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  1. #1
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    Syrac Ordnance Low Pro Adjustable Retro Fit Gas Piston System

    Syrac Ordnance is now offering adjustable gas blocks, retrofit piston kits and complete barreled uppers.

    From their web page for the Mid-Length Piston Kit:
    Price: $299.95

    This is the Syrac Ordnance New Low Pro Fully Adjustable Retro Fit Gas Piston System for the AR15 style platform. This Piston System replaces the standard AR15 impingement gas system. It makes the rifle run much cleaner without blowing burnt carbon into the upper receiver Group. The piston gas block is low profile and fits under most handguards in the market. It will fit with any barrel nut (if a gas tube fits, the piston rod will fit). The Syrac Ordnance piston system has a gas adjustment screw that is accessed from the font of the gas block with a Allen Key (included). The gas screw is locked into position by a click adjustment. The gas adjustment screw allows you to adjust the amount of gas that enters the system to reduce recoil. You are able to fine turn your rifle based on the type of ammo you use and/or if you are using a silencer. You have the option of completely turning the gas off which causes the rifle to not cycle. All parts, including the gas screw, are removable for cleaning purposes.

    Specs:

    Firearm Type: AR15
    Gas Length: Mid
    Barrel Diameter: 0.750"
    Weight: 13.1 oz.
    Bolt Carrier: Carrier body and key are one solid piece. Skis on the back of carrier.
    Gas Block Attachment Type: Clamp-on
    Gas Adjustment: Front of gas block

    Included:

    Piston System w/ one piece carrier (key is integral to carrier)
    (1) 7/64" X 6" L-shaped Hex Key (tool to adjust gas screw and remove/install gas block plug)


    Recently I was lucky enough to receive a completely assembled demo unit to test drive. The configuration is a bit different than those listed on their web page. This one consisted of a Rainier Arms Forged A4 Upper, Rainier Arms Force Free Float System, Rainier Arms 16" Mid-Length Mountain Series Barrel , RAC Compensator and Raptor Charging Handle. The mid-length assembley was ready to be dropped onto an existing complete lower. The total weight for the complete upper was just a hair under 4 lbs on my scale.



    Without this turning into a piston vs direct gas topic, I''ll admit that I do not own a single piston gun, but have shot several. This particular upper arrived during a range day and another instructors assisted in putting some rounds through it. We were not gentle and warmed it up right away with a few mag dumps. Out of the five 30 round mags, there was one malfunction which appeared to be a failure to feed in the third mag. The chamber was empty with rounds left in the magazine. An immediate action drill resolved the issue. The barrel got smoking hot (gloves were a good thing), but the BCG remained cool.

    Most of the testing was done in this configuration, with an Aimpoint PRO and later with an older Trijicon TA01 ACOG in place.



    Upon examining the upper after it's first session I noticed tiny specs of aluminum in the upper receiver and gouging behind the cam pin relief. The hardened steel cam pin had apparently cut a shallow channel into the aluminum. Additional wear after the initial wear-in was not seen. I disassembled the piston components but didn't bother to clean them during the testing, which was only about 500 rounds. Note how clean that the components were after those rounds though.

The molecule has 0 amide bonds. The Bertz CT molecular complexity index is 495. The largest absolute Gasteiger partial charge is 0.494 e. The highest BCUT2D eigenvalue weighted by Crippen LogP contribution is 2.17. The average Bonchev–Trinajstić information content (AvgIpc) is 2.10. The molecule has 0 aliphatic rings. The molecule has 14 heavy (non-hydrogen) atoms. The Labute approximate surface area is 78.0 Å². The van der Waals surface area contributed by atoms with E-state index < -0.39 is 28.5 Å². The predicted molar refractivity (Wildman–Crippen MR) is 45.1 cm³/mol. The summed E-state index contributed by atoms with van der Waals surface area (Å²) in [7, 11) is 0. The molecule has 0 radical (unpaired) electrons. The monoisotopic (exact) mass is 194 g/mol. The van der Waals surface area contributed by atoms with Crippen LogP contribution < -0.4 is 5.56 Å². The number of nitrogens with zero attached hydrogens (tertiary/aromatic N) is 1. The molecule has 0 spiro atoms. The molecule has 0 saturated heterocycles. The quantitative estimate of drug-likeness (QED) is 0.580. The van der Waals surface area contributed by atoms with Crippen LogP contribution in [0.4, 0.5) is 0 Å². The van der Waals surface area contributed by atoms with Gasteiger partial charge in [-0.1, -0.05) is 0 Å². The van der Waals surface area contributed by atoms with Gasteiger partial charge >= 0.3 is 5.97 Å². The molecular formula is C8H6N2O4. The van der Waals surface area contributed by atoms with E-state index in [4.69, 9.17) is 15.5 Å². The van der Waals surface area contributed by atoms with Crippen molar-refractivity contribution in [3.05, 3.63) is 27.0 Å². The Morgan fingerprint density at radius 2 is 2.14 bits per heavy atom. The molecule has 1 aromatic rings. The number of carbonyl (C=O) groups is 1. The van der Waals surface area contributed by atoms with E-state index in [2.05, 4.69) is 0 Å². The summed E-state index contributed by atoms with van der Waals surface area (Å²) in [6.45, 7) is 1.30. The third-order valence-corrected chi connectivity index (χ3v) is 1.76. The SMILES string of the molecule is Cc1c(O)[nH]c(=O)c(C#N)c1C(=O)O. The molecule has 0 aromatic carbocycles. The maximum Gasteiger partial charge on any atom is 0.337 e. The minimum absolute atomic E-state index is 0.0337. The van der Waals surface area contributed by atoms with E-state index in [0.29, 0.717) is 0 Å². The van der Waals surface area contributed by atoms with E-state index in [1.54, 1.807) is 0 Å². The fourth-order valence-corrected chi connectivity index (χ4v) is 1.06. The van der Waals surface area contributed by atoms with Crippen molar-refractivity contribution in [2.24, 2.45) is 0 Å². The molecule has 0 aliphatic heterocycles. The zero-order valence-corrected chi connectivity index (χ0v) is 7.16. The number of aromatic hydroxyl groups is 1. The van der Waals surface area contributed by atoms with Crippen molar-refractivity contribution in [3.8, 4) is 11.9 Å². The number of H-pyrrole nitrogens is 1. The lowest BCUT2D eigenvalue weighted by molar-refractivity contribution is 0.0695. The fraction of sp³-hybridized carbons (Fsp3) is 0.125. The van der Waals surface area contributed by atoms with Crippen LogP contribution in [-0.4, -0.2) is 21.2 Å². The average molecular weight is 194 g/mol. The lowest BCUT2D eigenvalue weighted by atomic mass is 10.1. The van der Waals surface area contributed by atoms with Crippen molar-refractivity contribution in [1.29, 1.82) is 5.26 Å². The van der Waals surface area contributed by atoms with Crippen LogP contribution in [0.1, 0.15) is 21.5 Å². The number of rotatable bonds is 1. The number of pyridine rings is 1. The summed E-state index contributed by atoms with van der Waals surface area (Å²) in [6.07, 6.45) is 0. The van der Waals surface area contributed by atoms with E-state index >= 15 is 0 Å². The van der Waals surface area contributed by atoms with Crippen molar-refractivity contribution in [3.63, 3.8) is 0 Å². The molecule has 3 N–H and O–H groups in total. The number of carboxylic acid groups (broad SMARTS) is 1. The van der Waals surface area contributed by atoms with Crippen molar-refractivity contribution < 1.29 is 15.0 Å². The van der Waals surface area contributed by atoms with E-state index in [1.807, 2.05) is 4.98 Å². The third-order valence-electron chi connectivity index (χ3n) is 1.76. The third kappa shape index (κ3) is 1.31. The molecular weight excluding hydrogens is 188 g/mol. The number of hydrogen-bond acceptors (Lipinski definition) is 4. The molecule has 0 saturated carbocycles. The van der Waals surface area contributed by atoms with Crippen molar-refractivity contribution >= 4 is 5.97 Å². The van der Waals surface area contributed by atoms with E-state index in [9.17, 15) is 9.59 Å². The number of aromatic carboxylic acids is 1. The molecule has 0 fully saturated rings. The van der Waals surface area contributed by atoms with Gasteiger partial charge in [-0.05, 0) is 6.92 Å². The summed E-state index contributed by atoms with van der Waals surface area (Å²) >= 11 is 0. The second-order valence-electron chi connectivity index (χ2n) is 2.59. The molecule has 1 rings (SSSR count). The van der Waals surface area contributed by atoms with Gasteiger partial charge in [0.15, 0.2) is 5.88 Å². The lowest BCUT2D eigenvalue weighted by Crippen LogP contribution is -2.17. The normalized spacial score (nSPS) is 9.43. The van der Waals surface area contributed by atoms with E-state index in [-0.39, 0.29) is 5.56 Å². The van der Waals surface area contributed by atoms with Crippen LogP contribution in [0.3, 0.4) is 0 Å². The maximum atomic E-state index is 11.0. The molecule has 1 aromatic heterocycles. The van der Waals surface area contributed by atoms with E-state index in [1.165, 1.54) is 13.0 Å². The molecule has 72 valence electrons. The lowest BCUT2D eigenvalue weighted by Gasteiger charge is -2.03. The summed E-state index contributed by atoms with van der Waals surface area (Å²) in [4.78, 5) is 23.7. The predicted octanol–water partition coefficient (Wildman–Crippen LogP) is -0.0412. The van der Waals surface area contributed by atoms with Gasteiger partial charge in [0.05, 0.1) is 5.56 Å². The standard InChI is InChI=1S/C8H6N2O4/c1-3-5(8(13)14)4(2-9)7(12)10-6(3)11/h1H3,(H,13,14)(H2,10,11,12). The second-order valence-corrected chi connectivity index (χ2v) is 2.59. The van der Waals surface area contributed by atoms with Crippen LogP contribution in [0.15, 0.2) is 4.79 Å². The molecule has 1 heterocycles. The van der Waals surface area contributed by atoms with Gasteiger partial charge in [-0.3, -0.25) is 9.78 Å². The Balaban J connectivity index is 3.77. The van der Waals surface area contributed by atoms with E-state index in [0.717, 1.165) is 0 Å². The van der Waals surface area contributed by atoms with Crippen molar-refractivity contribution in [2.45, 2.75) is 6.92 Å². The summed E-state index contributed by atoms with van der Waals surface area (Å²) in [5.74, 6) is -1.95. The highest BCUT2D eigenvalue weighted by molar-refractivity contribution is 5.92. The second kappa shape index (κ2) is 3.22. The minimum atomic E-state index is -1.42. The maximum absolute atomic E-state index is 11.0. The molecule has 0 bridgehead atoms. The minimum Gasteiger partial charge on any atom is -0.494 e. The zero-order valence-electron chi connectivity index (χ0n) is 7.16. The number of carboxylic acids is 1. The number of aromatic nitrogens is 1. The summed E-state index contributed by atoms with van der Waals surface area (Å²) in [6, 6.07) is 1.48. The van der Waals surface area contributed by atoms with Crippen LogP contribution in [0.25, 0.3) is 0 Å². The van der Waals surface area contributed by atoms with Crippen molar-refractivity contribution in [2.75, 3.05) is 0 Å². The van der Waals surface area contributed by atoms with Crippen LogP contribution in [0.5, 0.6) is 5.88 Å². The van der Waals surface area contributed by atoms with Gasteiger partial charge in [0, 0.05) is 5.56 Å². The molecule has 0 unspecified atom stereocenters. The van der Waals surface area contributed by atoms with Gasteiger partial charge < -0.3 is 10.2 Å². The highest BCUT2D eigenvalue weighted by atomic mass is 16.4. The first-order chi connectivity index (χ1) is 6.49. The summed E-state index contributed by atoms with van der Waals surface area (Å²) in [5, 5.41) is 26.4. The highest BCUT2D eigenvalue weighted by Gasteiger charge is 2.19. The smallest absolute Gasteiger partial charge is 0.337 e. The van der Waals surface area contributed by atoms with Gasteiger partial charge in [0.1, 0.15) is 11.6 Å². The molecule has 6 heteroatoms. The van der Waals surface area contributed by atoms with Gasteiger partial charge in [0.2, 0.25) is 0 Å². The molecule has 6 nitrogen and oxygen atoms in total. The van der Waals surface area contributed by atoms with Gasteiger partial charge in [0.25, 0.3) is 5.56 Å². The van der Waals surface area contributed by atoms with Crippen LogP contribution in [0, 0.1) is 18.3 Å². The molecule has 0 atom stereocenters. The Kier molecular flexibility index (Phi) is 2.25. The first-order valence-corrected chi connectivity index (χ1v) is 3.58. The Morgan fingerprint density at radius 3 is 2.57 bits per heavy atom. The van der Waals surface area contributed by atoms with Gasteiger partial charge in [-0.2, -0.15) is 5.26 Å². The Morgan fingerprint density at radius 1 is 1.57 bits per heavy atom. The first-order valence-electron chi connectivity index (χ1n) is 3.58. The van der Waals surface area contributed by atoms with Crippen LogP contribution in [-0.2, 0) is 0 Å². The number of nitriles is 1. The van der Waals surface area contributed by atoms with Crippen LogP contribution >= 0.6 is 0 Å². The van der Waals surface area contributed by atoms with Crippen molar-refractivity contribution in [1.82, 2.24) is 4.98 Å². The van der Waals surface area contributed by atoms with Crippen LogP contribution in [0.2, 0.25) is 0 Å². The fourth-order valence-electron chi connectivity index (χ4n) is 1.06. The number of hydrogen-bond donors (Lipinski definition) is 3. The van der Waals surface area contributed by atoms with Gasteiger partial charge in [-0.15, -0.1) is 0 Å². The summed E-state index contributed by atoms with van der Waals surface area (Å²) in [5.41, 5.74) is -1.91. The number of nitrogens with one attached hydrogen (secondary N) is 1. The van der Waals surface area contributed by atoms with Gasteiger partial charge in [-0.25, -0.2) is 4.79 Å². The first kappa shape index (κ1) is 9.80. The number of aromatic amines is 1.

During the next range session I experienced several fail to feed issues, similar to the first. With rounds remaining in the magazine the bolt was closing on an empty chamber. The rifle appeared to be fully cycling, as it would lock open on an empty magazine, but apparently this was not the case. I had to adjust the gas settings a few times to dial in enough gas for reliable operation. Ammo used was primarily M855, M193, 55 gr .223 ball and 55 gr .223 SP.



    It's difficult to see hiding under the rail, but there is a hex head set screw that rotates to adjust the amount of gas being bled off to operate the piston. A long hex wrench is provided, but it's somewhat clumsy to make the adjustments, especially with less than ideal lighting. On my sample the click adjustments were there, but not very distinct. The only way to consistently get to the same setting is to screw it all they way down, and then back the screw out and count the clicks. There is no visual indicator.



    The bolt carrier group was cleanly machined and the finish is very smooth. It's an M16 style with a protected firing pin. The usual gas key is replaced with a solid strike surface for the op rod. Materials are not listed on their web page. Since the gas block itself was already installed and hiding under the rail, I did not get a chance to really check it out.

    Accuracy with this configuration was similar to that of other 16 inch chrome lined barrels. 100 yard groups ranged from just under an inch to just over 2 inches. The wide variance is mainly due to the shooter. Recoil, while subjective, felt similar to that of other mid-length systems.



    Overall, I'm lukewarm on this. Perhaps this would be a decent choice for those folks that like to tinker with various loads and settings, but I don't see it as something I would recommend for LE, Mil, or defensive use. I appreciate that the system runs very clean, but I'm not inclined to spend $300 extra with minimal benefits over an existing direct gas system.

    This same upper is going to be passed down the line for a couple forum memebrs to review, so it will be interesting to see what their take is on it. Stay tuned.

  2. #2
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    Nice review Eric, will be interesting to see if that cam pin wear gets any worse.
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